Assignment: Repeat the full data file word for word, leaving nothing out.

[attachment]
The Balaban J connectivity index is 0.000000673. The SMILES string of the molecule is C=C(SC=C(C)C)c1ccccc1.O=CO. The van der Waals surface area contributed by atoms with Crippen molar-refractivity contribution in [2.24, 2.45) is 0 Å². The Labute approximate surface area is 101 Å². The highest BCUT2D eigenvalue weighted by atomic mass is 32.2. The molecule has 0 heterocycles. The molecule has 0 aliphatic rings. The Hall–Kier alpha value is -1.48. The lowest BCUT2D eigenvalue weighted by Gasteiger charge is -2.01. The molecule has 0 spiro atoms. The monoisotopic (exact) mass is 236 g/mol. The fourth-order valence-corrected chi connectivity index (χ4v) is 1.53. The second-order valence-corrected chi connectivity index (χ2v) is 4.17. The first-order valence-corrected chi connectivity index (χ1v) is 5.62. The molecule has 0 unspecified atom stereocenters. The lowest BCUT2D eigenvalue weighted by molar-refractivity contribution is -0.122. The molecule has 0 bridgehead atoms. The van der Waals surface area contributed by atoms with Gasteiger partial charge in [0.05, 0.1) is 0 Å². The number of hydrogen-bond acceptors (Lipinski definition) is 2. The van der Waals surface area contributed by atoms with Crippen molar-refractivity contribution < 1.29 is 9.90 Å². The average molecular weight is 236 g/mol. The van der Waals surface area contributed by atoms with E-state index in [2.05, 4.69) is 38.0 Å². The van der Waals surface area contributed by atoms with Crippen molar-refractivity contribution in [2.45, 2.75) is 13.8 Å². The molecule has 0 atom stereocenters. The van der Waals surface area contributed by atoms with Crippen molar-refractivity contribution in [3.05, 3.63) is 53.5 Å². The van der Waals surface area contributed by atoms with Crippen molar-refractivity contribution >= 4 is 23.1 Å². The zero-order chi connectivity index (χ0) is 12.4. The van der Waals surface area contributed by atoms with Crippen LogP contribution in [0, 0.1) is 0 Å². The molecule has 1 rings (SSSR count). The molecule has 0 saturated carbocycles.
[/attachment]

The Balaban J connectivity index is 0.000000673. The SMILES string of the molecule is C=C(SC=C(C)C)c1ccccc1.O=CO. The van der Waals surface area contributed by atoms with Crippen molar-refractivity contribution in [2.24, 2.45) is 0 Å². The Labute approximate surface area is 101 Å². The highest BCUT2D eigenvalue weighted by atomic mass is 32.2. The molecule has 0 heterocycles. The molecule has 0 aliphatic rings. The Hall–Kier alpha value is -1.48. The lowest BCUT2D eigenvalue weighted by Gasteiger charge is -2.01. The molecule has 0 spiro atoms. The monoisotopic (exact) mass is 236 g/mol. The fourth-order valence-corrected chi connectivity index (χ4v) is 1.53. The second-order valence-corrected chi connectivity index (χ2v) is 4.17. The first-order valence-corrected chi connectivity index (χ1v) is 5.62. The molecule has 0 unspecified atom stereocenters. The lowest BCUT2D eigenvalue weighted by molar-refractivity contribution is -0.122. The molecule has 0 bridgehead atoms. The van der Waals surface area contributed by atoms with Gasteiger partial charge in [0.05, 0.1) is 0 Å². The number of hydrogen-bond acceptors (Lipinski definition) is 2. The van der Waals surface area contributed by atoms with Crippen molar-refractivity contribution < 1.29 is 9.90 Å². The average molecular weight is 236 g/mol. The van der Waals surface area contributed by atoms with E-state index in [2.05, 4.69) is 38.0 Å². The van der Waals surface area contributed by atoms with Crippen molar-refractivity contribution in [2.45, 2.75) is 13.8 Å². The molecule has 0 atom stereocenters. The van der Waals surface area contributed by atoms with Crippen molar-refractivity contribution in [3.05, 3.63) is 53.5 Å². The van der Waals surface area contributed by atoms with Crippen molar-refractivity contribution >= 4 is 23.1 Å². The zero-order chi connectivity index (χ0) is 12.4. The van der Waals surface area contributed by atoms with Crippen LogP contribution in [0, 0.1) is 0 Å². The molecule has 1 rings (SSSR count). The molecule has 0 saturated carbocycles.